Slavskoye (Russian: Сла́вское; German: Kreuzburg in Ostpreußen; Lithuanian: Kryžbarkas) is a settlement in the Bagrationovsky District, Kaliningrad Oblast, Russia, located 20 kilometers (12 mi) south of Kaliningrad.
In 1240, the Teutonic Knights founded a castle (Creutzburg / Kreuzburg, cross castle) in the region of Natangia at the location of an Old Prussians settlement. In 1315 Kreuzburg received its town privileges. Throughout the Hunger War in 1414, 71 houses were destroyed and five citizens were killed by the Polish troops. Kreuzburg also suffered heavy damages in the Thirteen Years' War of 1454-1466 and the Polish-Teutonic War of 1519–1521.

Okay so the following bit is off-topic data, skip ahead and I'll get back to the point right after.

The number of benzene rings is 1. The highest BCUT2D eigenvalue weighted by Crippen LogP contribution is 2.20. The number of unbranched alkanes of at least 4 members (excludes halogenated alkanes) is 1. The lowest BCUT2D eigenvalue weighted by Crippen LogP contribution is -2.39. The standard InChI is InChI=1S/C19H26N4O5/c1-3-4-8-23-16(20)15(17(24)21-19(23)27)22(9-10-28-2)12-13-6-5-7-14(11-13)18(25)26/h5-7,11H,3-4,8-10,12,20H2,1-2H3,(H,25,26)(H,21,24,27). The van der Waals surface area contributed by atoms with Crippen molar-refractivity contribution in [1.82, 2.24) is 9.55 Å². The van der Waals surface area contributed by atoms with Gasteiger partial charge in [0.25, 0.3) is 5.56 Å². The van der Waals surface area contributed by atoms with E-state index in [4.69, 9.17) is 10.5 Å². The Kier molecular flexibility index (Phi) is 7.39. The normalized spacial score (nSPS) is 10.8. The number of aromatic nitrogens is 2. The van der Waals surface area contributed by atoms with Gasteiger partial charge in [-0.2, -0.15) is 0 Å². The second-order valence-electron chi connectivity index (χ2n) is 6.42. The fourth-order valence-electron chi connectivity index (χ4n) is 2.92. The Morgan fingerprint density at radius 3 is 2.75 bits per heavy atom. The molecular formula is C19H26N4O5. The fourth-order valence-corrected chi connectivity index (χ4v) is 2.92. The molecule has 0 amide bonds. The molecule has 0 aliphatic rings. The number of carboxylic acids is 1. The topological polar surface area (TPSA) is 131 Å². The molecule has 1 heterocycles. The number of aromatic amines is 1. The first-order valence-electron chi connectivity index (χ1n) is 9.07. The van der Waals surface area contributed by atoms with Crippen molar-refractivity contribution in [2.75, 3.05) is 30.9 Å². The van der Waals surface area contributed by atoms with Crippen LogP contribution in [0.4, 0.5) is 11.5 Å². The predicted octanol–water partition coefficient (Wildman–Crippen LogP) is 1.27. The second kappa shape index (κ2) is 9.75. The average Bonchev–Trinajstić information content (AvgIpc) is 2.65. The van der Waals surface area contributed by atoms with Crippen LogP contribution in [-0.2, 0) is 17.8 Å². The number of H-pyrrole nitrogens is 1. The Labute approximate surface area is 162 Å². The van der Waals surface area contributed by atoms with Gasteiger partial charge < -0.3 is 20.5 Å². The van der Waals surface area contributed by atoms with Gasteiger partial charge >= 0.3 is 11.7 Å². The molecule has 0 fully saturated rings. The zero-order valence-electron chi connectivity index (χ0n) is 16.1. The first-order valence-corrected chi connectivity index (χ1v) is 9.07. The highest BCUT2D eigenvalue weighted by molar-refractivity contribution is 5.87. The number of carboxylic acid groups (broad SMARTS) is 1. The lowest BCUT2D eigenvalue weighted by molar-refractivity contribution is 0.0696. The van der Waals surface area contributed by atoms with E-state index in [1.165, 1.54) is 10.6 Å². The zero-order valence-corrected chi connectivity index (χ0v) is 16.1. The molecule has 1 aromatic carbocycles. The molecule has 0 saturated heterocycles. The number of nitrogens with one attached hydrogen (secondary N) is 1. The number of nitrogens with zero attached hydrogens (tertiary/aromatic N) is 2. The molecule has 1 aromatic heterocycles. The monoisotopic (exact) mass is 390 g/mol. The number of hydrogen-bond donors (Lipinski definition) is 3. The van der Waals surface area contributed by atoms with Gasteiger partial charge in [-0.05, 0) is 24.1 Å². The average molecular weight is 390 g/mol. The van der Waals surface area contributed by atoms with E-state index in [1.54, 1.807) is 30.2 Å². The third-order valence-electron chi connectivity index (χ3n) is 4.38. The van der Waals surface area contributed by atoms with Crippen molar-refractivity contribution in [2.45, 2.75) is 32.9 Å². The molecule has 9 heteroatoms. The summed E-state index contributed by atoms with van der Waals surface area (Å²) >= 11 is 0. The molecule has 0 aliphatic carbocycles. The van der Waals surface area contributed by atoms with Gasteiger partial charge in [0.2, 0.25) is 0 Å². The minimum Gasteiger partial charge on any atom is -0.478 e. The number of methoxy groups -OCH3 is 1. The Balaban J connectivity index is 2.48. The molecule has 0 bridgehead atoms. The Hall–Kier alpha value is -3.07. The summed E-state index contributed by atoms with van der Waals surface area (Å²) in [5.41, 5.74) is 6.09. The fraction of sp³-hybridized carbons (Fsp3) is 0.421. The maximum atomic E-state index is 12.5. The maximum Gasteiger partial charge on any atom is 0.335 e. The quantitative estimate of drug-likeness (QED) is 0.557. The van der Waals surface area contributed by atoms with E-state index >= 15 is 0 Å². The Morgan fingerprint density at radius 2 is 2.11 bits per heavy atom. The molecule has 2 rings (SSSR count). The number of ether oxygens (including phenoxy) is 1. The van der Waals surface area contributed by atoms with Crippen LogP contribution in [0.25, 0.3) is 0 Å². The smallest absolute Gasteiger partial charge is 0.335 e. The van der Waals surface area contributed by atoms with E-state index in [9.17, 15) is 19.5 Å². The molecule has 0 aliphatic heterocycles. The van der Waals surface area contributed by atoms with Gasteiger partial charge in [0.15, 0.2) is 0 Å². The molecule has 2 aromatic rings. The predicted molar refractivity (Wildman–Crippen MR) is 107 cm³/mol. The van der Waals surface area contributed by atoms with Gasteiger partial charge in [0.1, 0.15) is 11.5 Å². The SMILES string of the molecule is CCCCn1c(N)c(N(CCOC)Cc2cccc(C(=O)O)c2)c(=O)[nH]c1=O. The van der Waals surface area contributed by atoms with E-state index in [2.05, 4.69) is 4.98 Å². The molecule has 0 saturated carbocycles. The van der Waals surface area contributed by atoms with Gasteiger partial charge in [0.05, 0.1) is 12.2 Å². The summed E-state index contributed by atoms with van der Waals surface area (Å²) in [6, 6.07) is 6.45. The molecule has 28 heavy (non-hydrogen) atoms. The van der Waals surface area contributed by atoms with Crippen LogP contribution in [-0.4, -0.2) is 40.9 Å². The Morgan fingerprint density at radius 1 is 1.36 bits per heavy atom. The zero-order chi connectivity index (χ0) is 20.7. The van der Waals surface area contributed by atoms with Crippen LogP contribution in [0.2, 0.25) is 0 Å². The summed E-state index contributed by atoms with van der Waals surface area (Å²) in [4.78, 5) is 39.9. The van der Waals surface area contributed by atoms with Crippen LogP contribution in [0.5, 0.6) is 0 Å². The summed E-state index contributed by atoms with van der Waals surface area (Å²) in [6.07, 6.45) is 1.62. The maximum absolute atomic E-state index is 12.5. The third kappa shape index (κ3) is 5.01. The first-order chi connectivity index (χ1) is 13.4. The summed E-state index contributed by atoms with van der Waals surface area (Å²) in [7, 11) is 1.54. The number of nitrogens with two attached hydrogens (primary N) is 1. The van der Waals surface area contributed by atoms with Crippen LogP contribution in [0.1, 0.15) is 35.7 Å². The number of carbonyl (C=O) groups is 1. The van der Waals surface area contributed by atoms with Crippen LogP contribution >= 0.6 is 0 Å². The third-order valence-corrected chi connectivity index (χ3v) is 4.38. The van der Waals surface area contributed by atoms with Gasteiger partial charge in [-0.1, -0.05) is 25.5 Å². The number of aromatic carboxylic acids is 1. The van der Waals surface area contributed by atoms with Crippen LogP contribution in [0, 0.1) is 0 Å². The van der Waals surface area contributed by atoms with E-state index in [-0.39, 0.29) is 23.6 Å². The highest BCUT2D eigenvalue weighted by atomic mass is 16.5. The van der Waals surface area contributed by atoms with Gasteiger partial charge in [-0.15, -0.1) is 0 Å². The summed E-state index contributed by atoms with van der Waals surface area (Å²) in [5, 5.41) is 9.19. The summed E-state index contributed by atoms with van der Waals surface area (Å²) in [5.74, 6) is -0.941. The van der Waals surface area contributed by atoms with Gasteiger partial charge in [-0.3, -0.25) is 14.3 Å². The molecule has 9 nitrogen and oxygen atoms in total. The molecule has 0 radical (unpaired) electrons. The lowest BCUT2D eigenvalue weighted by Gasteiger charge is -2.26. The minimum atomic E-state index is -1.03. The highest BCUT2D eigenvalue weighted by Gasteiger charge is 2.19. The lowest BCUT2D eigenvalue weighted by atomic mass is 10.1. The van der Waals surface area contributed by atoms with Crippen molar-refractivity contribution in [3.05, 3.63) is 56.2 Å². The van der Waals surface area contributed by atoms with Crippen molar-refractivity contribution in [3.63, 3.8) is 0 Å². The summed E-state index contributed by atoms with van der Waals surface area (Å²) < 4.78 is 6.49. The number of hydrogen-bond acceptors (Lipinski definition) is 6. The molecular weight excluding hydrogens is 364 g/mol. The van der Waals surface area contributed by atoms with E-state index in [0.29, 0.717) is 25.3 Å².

After the secularization of the Teutonic Knights in 1525, Kreuzburg became part of the Duchy of Prussia and the Kingdom of Prussia in 1701. It was badly affected by the Napoleonic Battle of Eylau in February 1807 and almost totally destroyed by a fire catastrophe on May 10, 1818, when 152 buildings burned down. Only the church, the vicarage, and the schoolhouse were not affected. Due to that disaster the regional administration was transferred to Preußisch Eylau.
Kreuzburg was connected to the railway-system in 1908.
Throughout the Soviet East Prussian Offensive in February 1945 Kreuzburg was again largely destroyed and transferred from Germany to the Soviet Union according to the 1945 Potsdam Conference. Its German population was expelled, and the name was changed from Kreuzburg to Slavskoye.
- 1740: 986
- 1816: 1,700
- 1823: 1,352
- 1843: 1,809
- 1875: 2,004
- 1885: 1,976, including 17 Catholics, 11 Jews
- 1910: 1,726
- 1939: 2,005
- Horst Schulz, Der Kreis Pr. Eylau, Verden/Aller 1983